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Balance Consumer Protection, Health Care Worker Rights

April 01, 2001|GARY N. STERN | Gary N. Stern, an attorney specializing in elder abuse / nursing home litigation, is a public member of the state Department of Consumer Affairs' Respiratory Care Board. He lives in Granada Hills

It is every patient's nightmare. You are admitted to the hospital with a serious illness. You place your life in the hands of what seems like an endless parade of health care workers. You recognize your doctor but these other white-coated men and women, some appearing to be barely out of high school, are strangers to you.

One of them administers a drug to make you sleep. You are not aware that this young man has had a rough week. He is out on bail after battering his wife. He is looking at substantial jail time. He has recently been diagnosed with a severe psychological disorder that he has been successful in hiding from peers at the hospital. He has his mind on other things and does not notice that the drug he pulled from the shelf is not the one listed on the doctor's order sheet. The result? Another hospital-based tragedy. Will others face the same fate?

Another case, this one not merely hypothetical but all too real, made headlines in 1998. Efren Saldivar, a trusted health care worker, was alleged to have killed patients using the very tools he was trained to use. Saldivar has been charged with murder, and his chosen profession, respiratory care, is again in the limelight.

News coverage of the California Respiratory Care Board has been mostly positive, and for good reason. Those of us on this little-known consumer protection board followed the law and swiftly applied the Respiratory Care Practice Act to revoke Saldivar's license, incidentally, without opposition from Saldivar.

Later we supported a bill, now law, that established a comprehensive mandatory reporting requirement governing hospitals and hospital-based health care workers. Hospitals now must report known instances of negligence and incompetence to our board.

Since the law was passed, reporting has been slow, not in keeping with what many believe are the actual instances of hospital-based misconduct. This is not surprising to people such as myself, critics of a health care delivery system that often seems more concerned about protecting its own than serving the public. For years, the Medical Board of California has had the reputation of disciplining few doctors, certainly not at levels consistent with the reported instances of negligence and misconduct. That reputation has only recently begun to slowly improve.

The failure of the health care industry to police its own is a mystery. Wherever there is a duty to report misconduct under the law, there is an accompanying immunity from civil lawsuits. Those named as "mandatory reporters" concerning child abuse and elder abuse have such immunity. Hospitals likewise have legal protections with regard to doctors. Hospitals can freely investigate staff physicians without fear that their records can later be used against them in court. Thus there is no excuse for the failure to vigorously apply mandatory reporting laws as part of daily oversight by our health care facilities.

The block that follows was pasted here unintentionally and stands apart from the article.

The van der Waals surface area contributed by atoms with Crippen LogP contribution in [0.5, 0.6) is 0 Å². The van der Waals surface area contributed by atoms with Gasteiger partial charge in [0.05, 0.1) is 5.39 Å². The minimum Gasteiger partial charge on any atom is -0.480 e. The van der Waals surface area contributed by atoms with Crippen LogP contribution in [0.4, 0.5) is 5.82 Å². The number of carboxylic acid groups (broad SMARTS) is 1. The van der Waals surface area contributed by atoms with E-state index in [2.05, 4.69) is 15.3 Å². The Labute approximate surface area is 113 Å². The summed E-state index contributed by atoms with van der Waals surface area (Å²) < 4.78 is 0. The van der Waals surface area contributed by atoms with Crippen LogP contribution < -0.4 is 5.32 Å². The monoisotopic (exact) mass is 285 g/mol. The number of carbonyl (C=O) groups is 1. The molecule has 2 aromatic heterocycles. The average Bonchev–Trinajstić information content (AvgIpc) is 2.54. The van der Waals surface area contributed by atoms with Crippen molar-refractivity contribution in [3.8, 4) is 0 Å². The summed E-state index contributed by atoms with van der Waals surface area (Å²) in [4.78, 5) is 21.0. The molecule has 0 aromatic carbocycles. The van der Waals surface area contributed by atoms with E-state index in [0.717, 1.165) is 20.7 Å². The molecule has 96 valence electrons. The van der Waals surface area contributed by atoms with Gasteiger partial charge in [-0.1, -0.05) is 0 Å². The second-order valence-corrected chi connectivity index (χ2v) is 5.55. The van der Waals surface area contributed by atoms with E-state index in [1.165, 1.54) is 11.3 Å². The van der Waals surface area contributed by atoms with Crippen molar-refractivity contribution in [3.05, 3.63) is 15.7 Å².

On the other hand, health care workers have raised a legitimate issue with regard to what they perceive as heavy-handed disciplinary practices by California's consumer protection boards. The trade association representative for respiratory care practitioners essentially has said that if a wrong is committed while not on the job, it is not the Respiratory Care Board's business to investigate and discipline. Although this position is extreme, it does point out a problem. The Respiratory Care Board is permitted to evaluate the actions of a practitioner, at any time or under any circumstances. It may discipline the individual (with revocation or suspension of license or with probation) if the actions are "substantially related" to the qualifications, functions or duties of his or her profession and show present or potential unfitness to perform the job in a competent manner.


That might be a reasonable test, but the law actually defines the actions that meet that test. They include any conviction of any crime involving fiscal dishonesty, theft or larceny, and conviction of any crime involving driving under the influence or reckless driving while under the influence.

The law mandates discipline without looking at the circumstances involved in the offense. It treats the practitioner not as an individual but rather as a statistic. This is wrong and should be corrected. The "substantial relationship" test should be applied with no preconceived notions about what conduct constitutes grounds for discipline.

For example, under current law, a respiratory care practitioner with a spotless record would be subject to discipline if he were found to have a 0.08 blood alcohol level after having just left his sister's wedding. Certainly no one condones driving while intoxicated. But do we really want to invoke discipline for an isolated error in judgment, and while off duty?

Our system of weeding out incompetent, dangerous health care practitioners must attempt to strike a balance between the need for consumer protection and the rights of health care workers. I am proud to be a part of a consumer protection board that believes that mandatory reporting by hospitals is proper public policy. I am also confident that the same board will be responsive to the claims of the 15,000 respiratory care practitioners of this state when they ask that our disciplinary powers be reasonably applied to those who are truly a danger to the public.

The allegations of the Saldivar case are the stuff of every patient's nightmare. All of us involved in the health care world must see to it that such events can never happen again.

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